Next was a corn sheller driven by machinery mounted on an old pick-up truck.  It sure beat the way we did it when I was a kid – hated those thumb blisters.  I wish we had had one like this.

steam tractor

This steam engine was a favorite with Scott and I.  Scott has an alcohol fuel model of one very similar to this that his grandfather bought for him when he was a kid.  Scott still has the box and everything for it.  This one had a belt running to a…


…sawmill.  It was fun watching the bed slide back and forth so that the blade cut the log into planks.


Isn’t this wee tractor cute?

scroll saw

Inside the Pioneer Village building were several craftsmen and women working.  This man was using a beautifully made scroll saw and was cutting out puzzle pieces.

puzzle front

This is the front of one such puzzle.  It was about 6 X 8 inches.

puzzle back

And this is the back of that same puzzle.  Look at the shape of the pieces as they followed the details of the picture on the front.  He even did these types of puzzles the size of large postage stamps and they were just as intricately cut out.  He showed me a blade he used to cut the postage size puzzle pieces with and said it was 80/10,000ths of an inch.  It was so fine and so tiny that I could not see the teeth on it, although I could feel them when I ran my finger along the edge.  Wow!

yarn winder

Another man was making these yarn winders and was tickled pink when I knew what they were.  Most people thought they were spinning wheels.  Sigh…  We still have a long ways to go in educating the population on what is really important.  :)

corn row width

And, I learned something while I was there.  I did not know this.  I would love to be able to discuss this with Pappy, my maternal grandfather.  He loved telling stories about farming with horse drawn implements back before and during WWII.  I miss him.

pb quilt

Lovely quilts, don’t you think?


This man was knapping flints into arrowheads, knife blades, axe heads and such, and had several for sale there.  We drooled over them, but, in the end, decided it was a want and not a need and left them for others to buy.

That pretty much sums up what all we did at the state fair on Saturday.  I can’t wait to go back this Sunday for the Sheep to Shawl competition.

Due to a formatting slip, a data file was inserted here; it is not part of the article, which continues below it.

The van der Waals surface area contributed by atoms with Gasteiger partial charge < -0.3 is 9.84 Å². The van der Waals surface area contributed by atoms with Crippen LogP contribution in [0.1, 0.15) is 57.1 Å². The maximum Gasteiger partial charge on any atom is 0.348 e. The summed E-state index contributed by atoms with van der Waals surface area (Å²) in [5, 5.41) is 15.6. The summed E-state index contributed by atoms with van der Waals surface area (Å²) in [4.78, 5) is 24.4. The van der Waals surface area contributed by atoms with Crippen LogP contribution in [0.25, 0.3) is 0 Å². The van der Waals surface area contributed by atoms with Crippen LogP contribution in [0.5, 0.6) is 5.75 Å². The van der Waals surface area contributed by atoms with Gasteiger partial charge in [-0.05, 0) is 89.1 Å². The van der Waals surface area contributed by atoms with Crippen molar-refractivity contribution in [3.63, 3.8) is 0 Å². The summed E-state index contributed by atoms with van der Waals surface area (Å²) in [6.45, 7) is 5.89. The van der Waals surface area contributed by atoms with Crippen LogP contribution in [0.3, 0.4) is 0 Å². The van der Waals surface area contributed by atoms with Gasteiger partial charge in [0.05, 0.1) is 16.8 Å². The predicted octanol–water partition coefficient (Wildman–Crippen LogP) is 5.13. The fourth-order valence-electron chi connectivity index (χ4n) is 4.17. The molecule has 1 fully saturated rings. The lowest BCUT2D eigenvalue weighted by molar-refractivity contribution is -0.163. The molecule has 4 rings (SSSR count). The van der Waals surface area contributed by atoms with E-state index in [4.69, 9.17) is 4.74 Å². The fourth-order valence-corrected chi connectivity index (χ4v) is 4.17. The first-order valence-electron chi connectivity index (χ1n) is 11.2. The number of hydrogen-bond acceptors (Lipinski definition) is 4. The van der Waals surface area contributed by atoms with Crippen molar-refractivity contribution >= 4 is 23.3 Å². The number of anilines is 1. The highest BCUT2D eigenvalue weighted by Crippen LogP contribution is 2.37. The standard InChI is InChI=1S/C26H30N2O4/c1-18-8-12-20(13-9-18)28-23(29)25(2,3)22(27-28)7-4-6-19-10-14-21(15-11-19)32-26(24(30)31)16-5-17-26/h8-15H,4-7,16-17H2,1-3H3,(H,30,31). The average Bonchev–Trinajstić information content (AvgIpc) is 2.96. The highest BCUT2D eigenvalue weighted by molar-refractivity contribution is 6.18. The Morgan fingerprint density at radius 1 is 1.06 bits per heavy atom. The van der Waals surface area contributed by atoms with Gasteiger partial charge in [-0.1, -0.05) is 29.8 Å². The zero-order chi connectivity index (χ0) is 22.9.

Aug 13

I have added two classes and one workshop to my teaching schedule at Starstruck Cat Studio in Greenwood, Indiana.

Beginning sock knitting class – Three Monday nights in a row, September 8, 15 and 22nd.

Beginning 4-Harness Weaving Workshop – October 10-12.

How to Buy a Fleece and What to do with it once you get it home class – Saturday, November 1st.

All three have limited space, so if you are interested in them, please contact Starstruck Cat Studio as soon as possible to make sure you can get into them.




Aug 11

I’m having issues with my laptop.  First, it got stuck downloading my pictures from my camera, then it wouldn’t let me process anything in Photoshop without the computer locking up.  So, I did a disk clean-up and a defrag (which took almost 10 hours to do its thing).  I am hoping that tonight it will behave and let me get the pictures processed and uploaded.

One thing of which I didn’t get pictures, so I can talk about it separately, was my trip to the Wool Room at the sheep barn (Blue Ribbon Pavilion).  I have been able to find some great fleeces to purchase there in the past and I wanted to see what was for sale there this year.  Most of the fleeces I looked at had way too much VM for me to even consider.  One had a bad case of scurf, which made it completely unacceptable.  One was a deep black, Shetland lamb fleece with no VM in it.  I pulled a lock off to strength test it and it snapped in two with hardly a tug.  I dug through it and tested another lock.  Same thing.  I have never seen such a brittle fleece.  It was too bad because there wasn’t a white bit in it and it was a good, true black.  I was heart-broken for the owners of it because it was good only for mulch.

So, I bought no fleeces there this year.  Too bad, too, as I really like giving local shepherds first dibs on my fleece budget.  I guess I’ll have to see what MFF has for us.

Aug 6
icon1 basicallybenita | icon2 Support Your Local... | icon4 08 6th, 2014| icon32 Comments »

You know that I told people that if they bought a spindle at the fair that I would teach them how to spin. Well, most of those people who brought a spindle back had purchased them from David Shepherd at Shepherd’s Custom Woodworking, who was across the aisle and a couple booths to the left of us. I have no idea how many people bought from him because of this, but it must have been several because David gave me this as a thank you.


This is one of his mini’s and it weighs only .6 of an ounce, perfect for spinning lace weight. I love it that he puts the year it was made on the shaft.  I’ll be giving this a whirl!

Also, David and I got to talking about some of his needle stands, and between the two of us doing measurements and looking over the best way to set them up, he is going to create a lazy-kate for spindles. I asked for a cherry one, so when he gets it done, I’ll test out the prototype and we’ll see where we can go from there. This is pretty exciting.